To be sure, we will have tribulation.  The tribulation is real.  We don’t meditate away from it.  It is not merely a matter of changing our perspective.  The world that hated Jesus now hates you because of Jesus.  But do not be afraid.  Jesus does not teach us a method of detachment from the reality.  Rather, he dies to death, and suffers under suffering and is tried by tribulation and he overcomes.  He conquers.  He triumphs.  He has vanquished the world.  This is our hope even in the midst of true sorrow.  Don’t be afraid, Jesus has overcome the world.

Years ago, when I was young, my mom had me snowed.  I thought there was little of anything she couldn’t do.  And as I got older, of course, I found out that my mom was lust like all of us put into a situation of overwhelming responsibility, she was doing the best she could with what she had.  Sometimes, I think as we get older, we end up lumping God in with parents, and as we see how the sausage of life is made, we begin to think, well, God is just doing the best he can.  And as we learn to live with our troubles and life’s many disappointments and we sometimes even forget the long term view, the view that only God can see, the eternal view.  Jesus today clearly reminds us of that long term view.  He says, “I have said these things to you, that in me you may have peace. In the world you will have tribulation. But take heart; I have overcome the world.” Amen.

The peace of God, which passes all understanding, keep your hearts and minds through faith in Christ Jesus.  Amen.

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Sermon for Easter 5

May 11, 2010 Leave a comment

Sermon for Easter 5

May 2, 2010

Grace and peace to you from God our Father and the Lord, Jesus Christ.  Amen.

The text for the sermon is the Gospel for today, John 16.

12 “I still have many things to say to you, but you cannot bear them now. 13When the Spirit of truth comes, he will guide you into all the truth, for he will not speak on his own authority, but whatever he hears he will speak, and he will declare to you the things that are to come. 14 He will glorify me, for he will take what is mine and declare it to you. 15 All that the Father has is mine; therefore I said that he will take what is mine and declare it to you.”

This is our text.

We’re back in the upper room on the night Jesus was betrayed.  This is part of what we call the farewell sermon of Jesus to his disciples.  He’s preparing them for the things that will come.  He’s preparing them for his departure from them. He’s preparing them for the hatred that they will experience just for following him.   And he’s preparing them now, for the coming of the Holy Spirit.  Our focus this morning is what Jesus says we should expect from the Holy Spirit.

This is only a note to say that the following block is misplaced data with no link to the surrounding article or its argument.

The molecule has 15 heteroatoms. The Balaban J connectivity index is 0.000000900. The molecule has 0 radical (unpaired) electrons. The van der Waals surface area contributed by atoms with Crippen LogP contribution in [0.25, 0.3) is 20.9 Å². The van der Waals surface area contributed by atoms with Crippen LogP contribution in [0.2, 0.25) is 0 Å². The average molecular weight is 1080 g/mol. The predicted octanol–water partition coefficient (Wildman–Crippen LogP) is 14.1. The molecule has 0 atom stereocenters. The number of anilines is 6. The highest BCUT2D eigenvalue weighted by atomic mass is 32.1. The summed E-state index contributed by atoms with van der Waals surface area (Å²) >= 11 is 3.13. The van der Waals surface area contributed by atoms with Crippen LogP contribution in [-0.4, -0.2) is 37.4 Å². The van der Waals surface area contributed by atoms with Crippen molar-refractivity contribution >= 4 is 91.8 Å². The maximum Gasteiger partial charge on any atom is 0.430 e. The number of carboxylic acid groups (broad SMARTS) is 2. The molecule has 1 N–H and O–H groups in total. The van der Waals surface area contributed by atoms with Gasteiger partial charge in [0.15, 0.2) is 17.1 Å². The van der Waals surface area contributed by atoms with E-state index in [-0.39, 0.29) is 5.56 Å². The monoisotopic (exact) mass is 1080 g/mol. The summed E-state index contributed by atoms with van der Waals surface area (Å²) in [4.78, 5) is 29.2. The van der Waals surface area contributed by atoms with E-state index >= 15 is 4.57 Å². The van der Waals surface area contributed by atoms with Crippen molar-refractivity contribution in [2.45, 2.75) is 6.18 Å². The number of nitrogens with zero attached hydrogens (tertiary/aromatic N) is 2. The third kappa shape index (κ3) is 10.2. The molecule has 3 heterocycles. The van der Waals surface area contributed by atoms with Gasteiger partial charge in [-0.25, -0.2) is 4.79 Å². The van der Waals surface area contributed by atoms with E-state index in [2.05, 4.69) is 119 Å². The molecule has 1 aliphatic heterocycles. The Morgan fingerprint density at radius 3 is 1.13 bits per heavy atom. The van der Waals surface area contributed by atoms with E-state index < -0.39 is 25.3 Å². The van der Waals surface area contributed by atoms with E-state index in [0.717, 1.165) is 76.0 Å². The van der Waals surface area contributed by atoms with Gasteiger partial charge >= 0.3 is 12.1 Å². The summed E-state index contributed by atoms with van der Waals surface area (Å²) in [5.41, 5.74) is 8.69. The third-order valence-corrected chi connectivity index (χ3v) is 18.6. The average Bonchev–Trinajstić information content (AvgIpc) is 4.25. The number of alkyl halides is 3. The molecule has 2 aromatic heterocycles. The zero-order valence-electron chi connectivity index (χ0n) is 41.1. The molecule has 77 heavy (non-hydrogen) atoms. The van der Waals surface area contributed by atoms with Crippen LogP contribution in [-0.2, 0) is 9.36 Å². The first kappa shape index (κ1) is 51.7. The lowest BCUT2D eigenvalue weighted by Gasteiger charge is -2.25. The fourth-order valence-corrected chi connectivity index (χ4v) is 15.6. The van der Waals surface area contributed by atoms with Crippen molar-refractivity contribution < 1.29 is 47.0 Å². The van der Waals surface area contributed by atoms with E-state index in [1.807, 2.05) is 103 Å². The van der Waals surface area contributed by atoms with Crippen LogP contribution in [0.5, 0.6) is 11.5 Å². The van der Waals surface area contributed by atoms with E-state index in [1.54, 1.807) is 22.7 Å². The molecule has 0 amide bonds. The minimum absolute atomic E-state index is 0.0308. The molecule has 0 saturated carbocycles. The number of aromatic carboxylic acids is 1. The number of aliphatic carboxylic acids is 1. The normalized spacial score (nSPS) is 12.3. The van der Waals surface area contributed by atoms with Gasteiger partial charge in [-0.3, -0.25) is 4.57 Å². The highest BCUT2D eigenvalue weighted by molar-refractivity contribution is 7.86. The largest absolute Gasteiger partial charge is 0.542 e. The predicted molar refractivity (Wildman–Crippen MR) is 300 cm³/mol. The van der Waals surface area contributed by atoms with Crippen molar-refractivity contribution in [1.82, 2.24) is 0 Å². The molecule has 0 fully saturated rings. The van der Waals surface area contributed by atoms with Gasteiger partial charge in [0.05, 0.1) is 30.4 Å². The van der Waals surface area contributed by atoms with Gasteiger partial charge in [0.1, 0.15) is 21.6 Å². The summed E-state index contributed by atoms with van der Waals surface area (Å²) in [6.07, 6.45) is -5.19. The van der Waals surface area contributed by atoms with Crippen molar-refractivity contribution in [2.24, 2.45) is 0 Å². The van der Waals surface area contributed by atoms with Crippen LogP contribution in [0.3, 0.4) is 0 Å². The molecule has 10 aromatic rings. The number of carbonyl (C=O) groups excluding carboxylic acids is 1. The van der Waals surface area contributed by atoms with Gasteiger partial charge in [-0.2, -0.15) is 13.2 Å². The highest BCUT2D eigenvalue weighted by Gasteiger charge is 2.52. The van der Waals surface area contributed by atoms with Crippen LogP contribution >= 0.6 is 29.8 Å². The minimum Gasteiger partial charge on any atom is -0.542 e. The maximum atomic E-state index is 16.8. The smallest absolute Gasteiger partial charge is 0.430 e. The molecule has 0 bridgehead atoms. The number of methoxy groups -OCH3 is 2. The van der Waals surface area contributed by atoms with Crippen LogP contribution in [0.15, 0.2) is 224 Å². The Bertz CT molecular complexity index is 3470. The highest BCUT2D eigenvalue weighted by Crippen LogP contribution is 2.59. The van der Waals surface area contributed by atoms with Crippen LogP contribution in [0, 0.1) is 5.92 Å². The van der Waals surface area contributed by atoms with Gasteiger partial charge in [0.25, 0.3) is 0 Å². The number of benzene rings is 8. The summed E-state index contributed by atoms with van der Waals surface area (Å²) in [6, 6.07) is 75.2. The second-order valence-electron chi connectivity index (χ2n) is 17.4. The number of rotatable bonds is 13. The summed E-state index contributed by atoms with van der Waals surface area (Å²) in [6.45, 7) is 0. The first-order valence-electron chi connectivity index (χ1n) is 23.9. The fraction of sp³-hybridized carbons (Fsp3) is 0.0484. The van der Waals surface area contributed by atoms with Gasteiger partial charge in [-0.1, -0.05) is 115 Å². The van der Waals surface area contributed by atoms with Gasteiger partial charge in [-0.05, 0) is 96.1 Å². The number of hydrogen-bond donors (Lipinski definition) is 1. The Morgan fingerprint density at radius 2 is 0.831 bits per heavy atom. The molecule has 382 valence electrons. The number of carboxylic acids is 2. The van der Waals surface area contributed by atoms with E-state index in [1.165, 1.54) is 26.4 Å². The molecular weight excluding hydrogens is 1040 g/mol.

What Jesus says about the Holy Spirit is the most important thing we can pay attention to.  Jesus says, “When the Spirit of truth comes, he will guide you into all the truth, for he will not speak on his own authority, but whatever he hears he will speak.”  I want to highlight this.  Jesus says, “the Holy Spirit does not speak on his own authority.”  Therefore the Holy Spirit cannot, for he does not have the authority, speak in any way that contradicts the will of the Father or the Son.  That means that the Holy Spirit will not contradict any Word that has already been revealed and he will not do a new thing.  I say that last part in that way because there are elements of the liberal Church who would ascribe to the Holy Spirit new teachings–doctrines that are against the clearly revealed will and Word of God.  At the ELCA churchwide assembly last summer, the clarion call of those who would revise God’s Word was precisely this, “The Holy Spirit is doing a new thing.”  Brothers and sisters in Christ, the Holy Spirit does not have authority to do a new thing.  And while that may sound as though we are limiting God, it’s precisely the opposite.  God is limiting himself and he is doing so for our sake.  But I want it to be clear in your mind what Jesus says here.  Jesus says, “When the Spirit of truth comes, he will guide you into all the truth, for he will not speak on his own authority, but whatever he hears he will speak.” What Jesus says about anything is what is surest and truest.  What Jesus says about the Holy Spirit is clear.

The Holy Spirit points people to Jesus.  Jesus says one other thing about the Holy Spirit that I want to highlight and that is that the Holy Spirit takes what is Jesus’ and declares it to you.  This is the job of the Holy Spirit.  The Holy Spirit points people to Jesus.  This is his only job.  He has no other authority to say or do anything than to point people back to Jesus.  The Holy Spirit revealed the truth about Jesus to the four evangelists, Matthew, Mark, Luke and John.  This is the same kind of job that he has always had.  In the OT, the Spirit of the Lord, that is, the Spirit of Yahweh, that’s the OT’s way of referring to the Holy Spirit revealed the Word of Yahweh to the prophets of Yahweh.  What I’m trying to point out is that the Holy Spirit has a long record of employer loyalty, if you will.  He does not go off message.  He does not have authority to do so.  We could never claim that it was the Holy Spirit who told us we should rob a bank.  The Holy Spirit would never do so.  Because the Lord has said, “You shall not steal.”  So, the Holy Spirit cannot reveal something to you and me in this day and age that is in fundamental disagreement with the revealed Word of the Lord in ages past.  In the OT, the Holy Spirit pointed people to the one who was to come, and since Jesus came, the Holy Spirit points people back to Jesus.